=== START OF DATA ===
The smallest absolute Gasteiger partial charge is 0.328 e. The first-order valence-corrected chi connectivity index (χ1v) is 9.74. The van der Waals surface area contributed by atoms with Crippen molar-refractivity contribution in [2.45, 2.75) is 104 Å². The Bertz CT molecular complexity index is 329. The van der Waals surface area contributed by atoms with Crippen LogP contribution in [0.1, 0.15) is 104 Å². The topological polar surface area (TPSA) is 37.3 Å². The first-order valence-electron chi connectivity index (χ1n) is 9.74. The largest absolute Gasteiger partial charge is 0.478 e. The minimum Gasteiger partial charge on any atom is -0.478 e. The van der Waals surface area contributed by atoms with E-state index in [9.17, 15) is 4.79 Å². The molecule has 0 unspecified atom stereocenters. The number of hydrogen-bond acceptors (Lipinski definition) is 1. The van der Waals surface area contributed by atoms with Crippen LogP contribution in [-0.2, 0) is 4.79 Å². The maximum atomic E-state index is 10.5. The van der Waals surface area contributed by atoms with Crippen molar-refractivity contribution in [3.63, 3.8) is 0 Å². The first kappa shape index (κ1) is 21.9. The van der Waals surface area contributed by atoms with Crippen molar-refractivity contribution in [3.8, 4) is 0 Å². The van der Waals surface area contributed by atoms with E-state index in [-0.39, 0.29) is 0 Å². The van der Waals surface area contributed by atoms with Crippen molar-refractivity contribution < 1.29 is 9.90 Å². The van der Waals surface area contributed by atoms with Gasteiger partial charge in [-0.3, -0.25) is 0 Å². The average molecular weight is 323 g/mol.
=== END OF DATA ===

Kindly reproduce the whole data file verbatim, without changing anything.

The smallest absolute Gasteiger partial charge is 0.328 e. The first-order valence-corrected chi connectivity index (χ1v) is 9.74. The van der Waals surface area contributed by atoms with Crippen molar-refractivity contribution in [2.45, 2.75) is 104 Å². The Bertz CT molecular complexity index is 329. The van der Waals surface area contributed by atoms with Crippen LogP contribution in [0.1, 0.15) is 104 Å². The topological polar surface area (TPSA) is 37.3 Å². The first-order valence-electron chi connectivity index (χ1n) is 9.74. The largest absolute Gasteiger partial charge is 0.478 e. The minimum Gasteiger partial charge on any atom is -0.478 e. The van der Waals surface area contributed by atoms with E-state index in [9.17, 15) is 4.79 Å². The molecule has 0 unspecified atom stereocenters. The number of hydrogen-bond acceptors (Lipinski definition) is 1. The van der Waals surface area contributed by atoms with Crippen LogP contribution in [-0.2, 0) is 4.79 Å². The maximum atomic E-state index is 10.5. The van der Waals surface area contributed by atoms with Crippen molar-refractivity contribution in [3.63, 3.8) is 0 Å². The first kappa shape index (κ1) is 21.9. The van der Waals surface area contributed by atoms with Crippen molar-refractivity contribution in [3.8, 4) is 0 Å². The van der Waals surface area contributed by atoms with E-state index in [-0.39, 0.29) is 0 Å². The van der Waals surface area contributed by atoms with Crippen molar-refractivity contribution < 1.29 is 9.90 Å². The van der Waals surface area contributed by atoms with Gasteiger partial charge in [-0.3, -0.25) is 0 Å². The average molecular weight is 323 g/mol.